Getting the Data from Fleetsu via Powershell

Now that we have a painted target, we need a bow and arrow. The arrow is the Fleetsu API and the bow for our purposes is Powershell.

As our goal is to display the most current information against the asset as a whole (rather than just the most recent event) we are turning to the Extended Information Tab, as this displays all asset parameters and their latest values. If you do not have access to the Ext. Info Tab against assets please reach out to your Customer Success Manager for more information.

If you want to grab the same data, here’s the format of the API endpoint to use:

https://app.fleetsu.com/v1/assets/XXXXXXXX-XXXX-XXXX-XXXX-X/parameters?_extend%5Bevent/parameter/type%5D%5B_fields%5D=parameter%2Cdescription%2CparameterGroup%2Cunit&_extend%5B_sort%5D=parameterGroup%2Cdescription%2Cparameter&_sort=parameterGroup%2Cdescription%2Cparameter&_start=1&_limit=500&enabled=1

That’s Fleetsu taken care of, but what about Powershell?

Our first step, after launching Powershell, is to lay the foundation for using it to query Fleetsu. For this we need to give it our credentials, encode them, and give it the endpoint that we just defined. Here’s some example code for doing that:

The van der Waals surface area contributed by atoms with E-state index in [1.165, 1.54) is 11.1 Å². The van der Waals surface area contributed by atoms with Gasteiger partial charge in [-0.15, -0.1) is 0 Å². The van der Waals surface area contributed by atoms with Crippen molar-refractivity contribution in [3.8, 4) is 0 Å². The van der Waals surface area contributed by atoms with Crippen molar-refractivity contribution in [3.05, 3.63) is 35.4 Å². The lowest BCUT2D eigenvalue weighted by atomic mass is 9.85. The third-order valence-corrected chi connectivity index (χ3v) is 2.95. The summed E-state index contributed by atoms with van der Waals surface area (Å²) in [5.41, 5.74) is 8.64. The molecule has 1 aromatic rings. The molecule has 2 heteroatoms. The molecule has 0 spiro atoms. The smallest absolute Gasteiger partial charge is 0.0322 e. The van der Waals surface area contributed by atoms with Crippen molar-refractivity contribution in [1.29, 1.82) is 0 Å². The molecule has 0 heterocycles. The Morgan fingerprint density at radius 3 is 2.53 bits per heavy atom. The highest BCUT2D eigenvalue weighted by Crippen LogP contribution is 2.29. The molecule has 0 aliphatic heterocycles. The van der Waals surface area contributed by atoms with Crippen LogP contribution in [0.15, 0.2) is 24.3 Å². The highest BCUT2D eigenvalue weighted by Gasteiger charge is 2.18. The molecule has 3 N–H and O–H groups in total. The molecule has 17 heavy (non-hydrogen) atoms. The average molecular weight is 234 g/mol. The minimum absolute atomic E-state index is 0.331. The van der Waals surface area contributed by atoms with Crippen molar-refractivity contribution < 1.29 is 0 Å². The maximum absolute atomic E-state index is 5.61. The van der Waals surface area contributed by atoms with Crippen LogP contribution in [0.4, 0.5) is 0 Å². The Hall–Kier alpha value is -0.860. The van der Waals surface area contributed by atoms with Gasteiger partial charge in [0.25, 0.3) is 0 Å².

#Set username and Password
$username = 'dale.wright@fleetsu.com'
$password = 'setecastronomy'

#Encode them pair to Base64 string
$encodedCredentials = [System.Convert]::ToBase64String([System.Text.Encoding]::ASCII.GetBytes("$($username):$($password)"))

#Set the Headers and url to Call
$headers = @{ Authorization = "Basic $encodedCredentials" }

#Set the URL to where we are getting the data
$url = 'https://app.fleetsu.com/v1/assets/XXXXXXXX-XXXX-XXXX-XXXX-X/parameters?_extend%5Bevent/parameter/type%5D%5B_fields%5D=parameter%2Cdescription%2CparameterGroup%2Cunit&_extend%5B_sort%5D=parameterGroup%2Cdescription%2Cparameter&_sort=parameterGroup%2Cdescription%2Cparameter&_start=1&_limit=500&enabled=1'

We’re now ready to make our first fateful call to the API so that we can get the data.

This involves adding the following lines to “ConvertFrom-Json” so we can obtain a JSON object in $extendedData

#Make the call and convert it to JSON
$extendedData = Invoke-WebRequest -Uri $url -Method Get -Headers $headers -UseBasicParsing | ConvertFrom-Json